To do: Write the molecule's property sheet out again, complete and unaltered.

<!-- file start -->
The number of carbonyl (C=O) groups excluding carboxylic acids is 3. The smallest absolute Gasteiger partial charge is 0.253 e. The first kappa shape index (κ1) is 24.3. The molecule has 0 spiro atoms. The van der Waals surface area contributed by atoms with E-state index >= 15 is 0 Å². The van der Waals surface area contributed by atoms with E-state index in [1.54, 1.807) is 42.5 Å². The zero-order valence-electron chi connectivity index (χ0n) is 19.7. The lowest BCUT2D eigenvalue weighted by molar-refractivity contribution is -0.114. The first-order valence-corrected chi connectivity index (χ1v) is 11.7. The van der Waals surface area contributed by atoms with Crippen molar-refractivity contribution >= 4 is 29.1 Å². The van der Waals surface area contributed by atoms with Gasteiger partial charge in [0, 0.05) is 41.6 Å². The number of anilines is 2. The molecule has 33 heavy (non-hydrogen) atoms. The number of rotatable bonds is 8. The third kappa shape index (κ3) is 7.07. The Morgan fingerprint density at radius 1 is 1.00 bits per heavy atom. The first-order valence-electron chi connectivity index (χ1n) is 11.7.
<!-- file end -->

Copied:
The number of carbonyl (C=O) groups excluding carboxylic acids is 3. The smallest absolute Gasteiger partial charge is 0.253 e. The first kappa shape index (κ1) is 24.3. The molecule has 0 spiro atoms. The van der Waals surface area contributed by atoms with E-state index >= 15 is 0 Å². The van der Waals surface area contributed by atoms with E-state index in [1.54, 1.807) is 42.5 Å². The zero-order valence-electron chi connectivity index (χ0n) is 19.7. The lowest BCUT2D eigenvalue weighted by molar-refractivity contribution is -0.114. The first-order valence-corrected chi connectivity index (χ1v) is 11.7. The van der Waals surface area contributed by atoms with Crippen molar-refractivity contribution >= 4 is 29.1 Å². The van der Waals surface area contributed by atoms with Gasteiger partial charge in [0, 0.05) is 41.6 Å². The number of anilines is 2. The molecule has 33 heavy (non-hydrogen) atoms. The number of rotatable bonds is 8. The third kappa shape index (κ3) is 7.07. The Morgan fingerprint density at radius 1 is 1.00 bits per heavy atom. The first-order valence-electron chi connectivity index (χ1n) is 11.7.